If there is one business lesson learned during the last few years, it’s that e-commerce is here to stay.

While in-store shopping is more or less back to normal, there’s no sign that the huge growth of e-commerce is going to end anytime soon. Sales via omnichannel, direct-to-consumer and social media are expected to keep soaring.

Is e-commerce still growing?

After seeing 28.8 per cent growth in the first year of the pandemic, e-commerce in Canada is forecast to increase 15 per cent annually through to 2025.

There are several factors fueling this growth. While Millennials and Generation Z, who grew up in a digital world, prefer to shop online, during the COVID-19 pandemic shoppers of all ages became more used to the ease of online shopping that can be done simply with the click of a button.

With online shopping becoming a preferred option, businesses are looking to improve shopping experiences.

What is the future of e-commerce?

Expect these e-commerce trends to become more prominent in 2023.

Omnichannel: This year will see more retailers adopt omnichannel sales practices. Most retailers currently use multichannel sales where products are available for sale via in-store and on-line; however, the buying experience is different for each channel. For example, there could be a price difference or a different exchange policy. With omnichannel, the buying experience is the same over all platforms. Examples include having the availability of in-store inventory reflected in real-time online or the ability of an in-store employee to access a customer’s online purchasing history.

Voice-enabled shopping: From smart phones to smart home devices, voice assistants are part of everyday life. Retailers are following suit by creating voice-enabled shopping experiences. This offers improved accessibility for customers and can help them locate an on-line product without pages of scrolling. Similarly, many companies are using website chatbots to answer customer queries.

Social commerce: Social media platforms such as Instagram, Facebook, TikTok, Pinterest and Snapchat are becoming popular selling options for retailers and are critical to reach certain target audiences. Sales through social media platforms are forecast to triple from $1.35 trillion (US $992 billion) in 2022 to 2026 to $3.96 trillion (US $2.9 trillion).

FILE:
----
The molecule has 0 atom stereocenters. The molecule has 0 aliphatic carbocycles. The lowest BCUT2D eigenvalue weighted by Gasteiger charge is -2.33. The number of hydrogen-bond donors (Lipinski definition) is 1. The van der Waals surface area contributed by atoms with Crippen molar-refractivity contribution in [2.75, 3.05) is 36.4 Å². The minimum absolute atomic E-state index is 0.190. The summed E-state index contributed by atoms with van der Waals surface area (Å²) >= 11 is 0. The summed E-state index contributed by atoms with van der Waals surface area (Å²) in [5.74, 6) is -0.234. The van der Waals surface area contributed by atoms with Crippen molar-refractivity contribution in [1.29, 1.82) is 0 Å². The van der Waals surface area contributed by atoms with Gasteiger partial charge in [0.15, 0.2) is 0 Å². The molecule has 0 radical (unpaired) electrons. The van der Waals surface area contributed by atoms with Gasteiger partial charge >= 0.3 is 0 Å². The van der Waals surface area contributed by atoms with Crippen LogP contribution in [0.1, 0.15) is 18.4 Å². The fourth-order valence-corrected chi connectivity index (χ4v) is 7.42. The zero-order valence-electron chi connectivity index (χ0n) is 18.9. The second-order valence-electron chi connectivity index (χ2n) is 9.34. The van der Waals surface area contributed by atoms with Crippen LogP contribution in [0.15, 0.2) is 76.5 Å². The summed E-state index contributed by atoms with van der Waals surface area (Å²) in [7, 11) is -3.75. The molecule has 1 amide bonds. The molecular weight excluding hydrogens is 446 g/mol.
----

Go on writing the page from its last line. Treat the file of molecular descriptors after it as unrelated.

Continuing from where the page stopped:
Mobile commerce: More consumers are preferring to use their mobile devices for shopping.

By 2024, mobile commerce sales are expected to reach nearly $6.1 trillion (US$4.5 trillion) making up 69.9% of total retail ecommerce sales. Retailers must optimize their websites for mobile users as that is where the majority of their business may be coming from.

Direct-to-consumer sales: Some manufacturers are cutting out third-part sellers to sell directly to consumers. For example, in 2019, Nike dropped Amazon in order to sell direct-to-consumer. As a result, Nike’s online sales increased 83% in a quarter, adding $900 million to its total sales.

Customer service: Just because consumers are shopping online doesn’t mean they don’t need human contact. Whether it’s queries about sizing, comparable products or shipping, companies need to be able to answer questions and be available at all times. Rather than customers waiting endlessly on hold or hoping an email gets answered, live chats and chatbots ensure retailers can respond quickly .

Easy returns: Having a flexible return policy is a wonderful way to keep customers. A survey found 67 per cent of shoppers check the return policy before buying from a company and 92 per cent will purchase from an on-line retailer again if the return process is simple.

Product information: Today’s consumers want more information on a product than just a photo and a serial number. Look for e-commerce sites to provide more dynamic information about products, through in-depth information, videos or interactive content.

What is the best ecommerce platform for small business?

Not all businesses have the resources to set up their own e-commerce hubs. Fortunately, there are a wide range of e-commerce platforms for small business available to build an online presence with the ability to provide payment processing, web hosting, website design and more. Prices can range from $10 monthly for basic platforms to more than $500 monthly for advanced. Considering how much business they do online can help a retailer to determine whether investing in e-commerce is worth it.

Popular platforms include Squarespace, Shopify, WooCommerce, Wix and Weebly.

Businesses need to ensure that they find an e-commerce platform that works well their inventory. For example, merchants won’t need a complex platform for small or limited inventory. However, if sales volume is large or products are sold across multiple channels, businesses will need a more complex platform to keep track of transactions and inventory.

Platforms can be self-hosted or cloud-based. Self-hosted platforms offer more control and customization, but do require the merchant to be more hands-on in terms of administering the technical side. Cloud-based platforms don’t require as much user maintenance, but have less flexibility.

Key features to look for when choosing a platform include processing payments, secure purchasing, shipping, managing inventory, optimization for mobile devices and analytics. Look for a platform that will accommodate all your needs without having to do complicated and potentially-expensive customizations.

Published on January 6, 2023.